• This cream has a set of high-quality ingredients that help you treat acne. The lack of acne can help you gain self-confidence and higher social status.
  • This laptop comes with a preinstalled set of software that is updated regularly and gives you increased protection in terms of cybersecurity. Thus, you gain more confidence when browsing the internet and working with emails.
  • This piece of handmade jewelry is one of a kind — this is a feature. Benefit — you’ll have a unique piece that nobody else owns. This taps into a person’s self-image and self-esteem.

A feature needs to be connected to the benefits of a product through an emotional connection. This makes the customer create a cognitive connection between the product and the improved quality of life. However, there is an important question — how do we know which benefits the customer is interested in?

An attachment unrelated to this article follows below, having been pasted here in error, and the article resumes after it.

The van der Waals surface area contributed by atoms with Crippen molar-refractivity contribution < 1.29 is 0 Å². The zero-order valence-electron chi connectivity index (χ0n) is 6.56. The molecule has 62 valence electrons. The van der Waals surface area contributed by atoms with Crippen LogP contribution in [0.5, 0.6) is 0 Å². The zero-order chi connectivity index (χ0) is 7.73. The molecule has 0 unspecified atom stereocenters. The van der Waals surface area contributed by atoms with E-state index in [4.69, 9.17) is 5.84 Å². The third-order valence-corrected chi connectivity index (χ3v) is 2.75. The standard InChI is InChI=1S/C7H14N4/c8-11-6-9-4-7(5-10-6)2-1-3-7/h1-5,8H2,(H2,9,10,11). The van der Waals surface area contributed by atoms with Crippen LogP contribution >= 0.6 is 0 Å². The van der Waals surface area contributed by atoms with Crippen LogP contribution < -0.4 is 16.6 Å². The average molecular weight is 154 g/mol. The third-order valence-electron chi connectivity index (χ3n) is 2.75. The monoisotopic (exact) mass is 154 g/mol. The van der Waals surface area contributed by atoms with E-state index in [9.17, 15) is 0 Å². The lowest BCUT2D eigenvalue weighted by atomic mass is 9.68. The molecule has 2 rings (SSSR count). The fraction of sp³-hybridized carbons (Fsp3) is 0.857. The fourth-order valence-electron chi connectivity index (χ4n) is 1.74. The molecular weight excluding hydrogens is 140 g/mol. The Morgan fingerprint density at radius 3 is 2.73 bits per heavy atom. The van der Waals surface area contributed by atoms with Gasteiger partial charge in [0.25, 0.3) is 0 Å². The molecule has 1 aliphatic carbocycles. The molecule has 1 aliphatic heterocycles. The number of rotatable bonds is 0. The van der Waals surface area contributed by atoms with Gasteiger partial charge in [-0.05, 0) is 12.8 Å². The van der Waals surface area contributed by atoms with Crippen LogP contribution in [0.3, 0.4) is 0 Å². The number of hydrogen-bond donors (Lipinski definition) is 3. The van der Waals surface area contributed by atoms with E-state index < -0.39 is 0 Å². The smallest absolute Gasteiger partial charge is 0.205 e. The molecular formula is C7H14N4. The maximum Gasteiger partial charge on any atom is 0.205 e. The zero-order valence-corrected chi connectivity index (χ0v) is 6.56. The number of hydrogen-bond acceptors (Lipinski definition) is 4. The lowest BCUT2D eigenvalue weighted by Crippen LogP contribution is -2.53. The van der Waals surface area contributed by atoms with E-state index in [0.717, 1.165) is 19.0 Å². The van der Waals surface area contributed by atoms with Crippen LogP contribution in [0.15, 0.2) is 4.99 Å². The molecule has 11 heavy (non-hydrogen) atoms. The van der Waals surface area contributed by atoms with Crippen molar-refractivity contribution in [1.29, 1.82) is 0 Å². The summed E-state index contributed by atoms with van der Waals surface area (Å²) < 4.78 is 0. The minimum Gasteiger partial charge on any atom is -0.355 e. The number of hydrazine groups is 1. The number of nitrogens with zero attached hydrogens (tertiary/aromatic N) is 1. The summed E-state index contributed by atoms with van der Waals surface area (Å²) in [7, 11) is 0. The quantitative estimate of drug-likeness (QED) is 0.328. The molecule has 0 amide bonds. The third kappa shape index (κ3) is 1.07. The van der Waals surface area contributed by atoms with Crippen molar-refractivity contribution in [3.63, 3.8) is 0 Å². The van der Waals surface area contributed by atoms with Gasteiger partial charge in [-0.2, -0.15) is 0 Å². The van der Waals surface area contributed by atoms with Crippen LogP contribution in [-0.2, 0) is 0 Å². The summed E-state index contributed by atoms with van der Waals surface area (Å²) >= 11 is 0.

How to decide what the benefits are

It’s essential to underline that different people are interested in different benefits. There is a variety of social cues that can help you understand what particular customers are interested in and what their pain points are. To understand what the customer might be into, carefully analyze their discourse, ask them how they feel about certain things. Ask them why they’re considering this purchase in the first place. Here are a few things that can help you maximize the efficiency of the benefits that you present to your customers:

  • Tailor them to the desires and needs of the buyer
  • They should make the buyer feel good about themselves and optimistic about the future
  • They should make the buyer feel like life just got better thanks to the product